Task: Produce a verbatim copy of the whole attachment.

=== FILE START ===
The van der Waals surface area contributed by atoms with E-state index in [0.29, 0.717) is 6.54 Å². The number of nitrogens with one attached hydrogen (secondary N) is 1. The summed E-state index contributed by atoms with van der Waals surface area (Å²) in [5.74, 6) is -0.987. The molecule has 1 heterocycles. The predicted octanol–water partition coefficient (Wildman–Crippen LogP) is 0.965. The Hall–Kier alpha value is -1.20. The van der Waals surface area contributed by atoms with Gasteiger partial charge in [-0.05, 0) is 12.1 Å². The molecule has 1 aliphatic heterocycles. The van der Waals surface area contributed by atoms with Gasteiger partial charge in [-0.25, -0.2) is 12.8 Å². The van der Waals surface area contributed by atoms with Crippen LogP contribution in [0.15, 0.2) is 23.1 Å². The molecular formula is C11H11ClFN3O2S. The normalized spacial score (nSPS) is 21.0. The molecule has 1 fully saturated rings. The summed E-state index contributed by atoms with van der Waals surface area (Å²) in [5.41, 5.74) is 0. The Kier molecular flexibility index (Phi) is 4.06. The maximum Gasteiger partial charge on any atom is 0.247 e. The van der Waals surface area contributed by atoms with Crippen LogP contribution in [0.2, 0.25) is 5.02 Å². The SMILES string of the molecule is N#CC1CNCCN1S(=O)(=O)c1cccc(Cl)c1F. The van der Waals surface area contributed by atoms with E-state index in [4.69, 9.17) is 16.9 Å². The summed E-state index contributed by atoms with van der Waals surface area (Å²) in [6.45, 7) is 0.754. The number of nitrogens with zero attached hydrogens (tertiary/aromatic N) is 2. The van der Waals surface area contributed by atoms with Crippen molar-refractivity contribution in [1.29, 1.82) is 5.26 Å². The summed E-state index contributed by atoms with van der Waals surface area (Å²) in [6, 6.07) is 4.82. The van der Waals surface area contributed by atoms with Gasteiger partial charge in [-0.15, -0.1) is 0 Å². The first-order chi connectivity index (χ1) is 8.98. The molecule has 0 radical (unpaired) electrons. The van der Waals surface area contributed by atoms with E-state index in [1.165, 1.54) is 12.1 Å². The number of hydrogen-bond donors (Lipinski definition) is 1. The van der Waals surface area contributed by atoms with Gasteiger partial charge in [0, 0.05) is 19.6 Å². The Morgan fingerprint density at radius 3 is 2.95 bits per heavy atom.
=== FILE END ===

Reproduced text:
The van der Waals surface area contributed by atoms with E-state index in [0.29, 0.717) is 6.54 Å². The number of nitrogens with one attached hydrogen (secondary N) is 1. The summed E-state index contributed by atoms with van der Waals surface area (Å²) in [5.74, 6) is -0.987. The molecule has 1 heterocycles. The predicted octanol–water partition coefficient (Wildman–Crippen LogP) is 0.965. The Hall–Kier alpha value is -1.20. The van der Waals surface area contributed by atoms with Gasteiger partial charge in [-0.05, 0) is 12.1 Å². The molecule has 1 aliphatic heterocycles. The van der Waals surface area contributed by atoms with Gasteiger partial charge in [-0.25, -0.2) is 12.8 Å². The van der Waals surface area contributed by atoms with Crippen LogP contribution in [0.15, 0.2) is 23.1 Å². The molecular formula is C11H11ClFN3O2S. The normalized spacial score (nSPS) is 21.0. The molecule has 1 fully saturated rings. The summed E-state index contributed by atoms with van der Waals surface area (Å²) in [5.41, 5.74) is 0. The Kier molecular flexibility index (Phi) is 4.06. The maximum Gasteiger partial charge on any atom is 0.247 e. The van der Waals surface area contributed by atoms with Crippen LogP contribution in [0.2, 0.25) is 5.02 Å². The SMILES string of the molecule is N#CC1CNCCN1S(=O)(=O)c1cccc(Cl)c1F. The van der Waals surface area contributed by atoms with E-state index in [4.69, 9.17) is 16.9 Å². The summed E-state index contributed by atoms with van der Waals surface area (Å²) in [6.45, 7) is 0.754. The number of nitrogens with zero attached hydrogens (tertiary/aromatic N) is 2. The van der Waals surface area contributed by atoms with Crippen molar-refractivity contribution in [1.29, 1.82) is 5.26 Å². The summed E-state index contributed by atoms with van der Waals surface area (Å²) in [6, 6.07) is 4.82. The van der Waals surface area contributed by atoms with Gasteiger partial charge in [-0.15, -0.1) is 0 Å². The first-order chi connectivity index (χ1) is 8.98. The molecule has 0 radical (unpaired) electrons. The van der Waals surface area contributed by atoms with E-state index in [1.165, 1.54) is 12.1 Å². The number of hydrogen-bond donors (Lipinski definition) is 1. The van der Waals surface area contributed by atoms with Gasteiger partial charge in [0, 0.05) is 19.6 Å². The Morgan fingerprint density at radius 3 is 2.95 bits per heavy atom.